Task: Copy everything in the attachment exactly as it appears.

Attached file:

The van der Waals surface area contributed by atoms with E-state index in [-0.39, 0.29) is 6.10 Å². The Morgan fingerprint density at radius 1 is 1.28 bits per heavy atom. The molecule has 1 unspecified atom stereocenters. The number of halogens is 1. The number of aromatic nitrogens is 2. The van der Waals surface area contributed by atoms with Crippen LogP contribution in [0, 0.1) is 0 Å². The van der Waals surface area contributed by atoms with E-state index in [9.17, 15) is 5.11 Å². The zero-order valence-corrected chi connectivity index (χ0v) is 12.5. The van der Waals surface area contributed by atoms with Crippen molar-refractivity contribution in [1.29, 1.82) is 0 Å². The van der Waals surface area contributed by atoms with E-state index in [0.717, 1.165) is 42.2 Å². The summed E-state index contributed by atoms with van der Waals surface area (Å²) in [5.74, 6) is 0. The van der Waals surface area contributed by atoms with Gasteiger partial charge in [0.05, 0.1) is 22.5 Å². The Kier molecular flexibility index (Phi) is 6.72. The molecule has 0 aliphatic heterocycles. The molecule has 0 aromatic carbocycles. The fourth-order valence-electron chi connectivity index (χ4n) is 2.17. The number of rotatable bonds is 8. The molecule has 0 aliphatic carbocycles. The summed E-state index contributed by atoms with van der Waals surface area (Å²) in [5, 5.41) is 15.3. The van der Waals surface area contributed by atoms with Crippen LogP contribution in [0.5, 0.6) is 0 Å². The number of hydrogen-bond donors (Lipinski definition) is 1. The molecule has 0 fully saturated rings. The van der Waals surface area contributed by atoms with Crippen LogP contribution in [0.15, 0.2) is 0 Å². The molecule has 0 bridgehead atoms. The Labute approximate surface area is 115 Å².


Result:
The van der Waals surface area contributed by atoms with E-state index in [-0.39, 0.29) is 6.10 Å². The Morgan fingerprint density at radius 1 is 1.28 bits per heavy atom. The molecule has 1 unspecified atom stereocenters. The number of halogens is 1. The number of aromatic nitrogens is 2. The van der Waals surface area contributed by atoms with Crippen LogP contribution in [0, 0.1) is 0 Å². The van der Waals surface area contributed by atoms with E-state index in [9.17, 15) is 5.11 Å². The zero-order valence-corrected chi connectivity index (χ0v) is 12.5. The van der Waals surface area contributed by atoms with Crippen molar-refractivity contribution in [1.29, 1.82) is 0 Å². The van der Waals surface area contributed by atoms with E-state index in [0.717, 1.165) is 42.2 Å². The summed E-state index contributed by atoms with van der Waals surface area (Å²) in [5.74, 6) is 0. The van der Waals surface area contributed by atoms with Gasteiger partial charge in [0.05, 0.1) is 22.5 Å². The Kier molecular flexibility index (Phi) is 6.72. The molecule has 0 aliphatic heterocycles. The molecule has 0 aromatic carbocycles. The fourth-order valence-electron chi connectivity index (χ4n) is 2.17. The number of rotatable bonds is 8. The molecule has 0 aliphatic carbocycles. The summed E-state index contributed by atoms with van der Waals surface area (Å²) in [5, 5.41) is 15.3. The van der Waals surface area contributed by atoms with Crippen LogP contribution in [0.5, 0.6) is 0 Å². The number of hydrogen-bond donors (Lipinski definition) is 1. The molecule has 0 fully saturated rings. The van der Waals surface area contributed by atoms with Crippen LogP contribution in [0.15, 0.2) is 0 Å². The molecule has 0 bridgehead atoms. The Labute approximate surface area is 115 Å².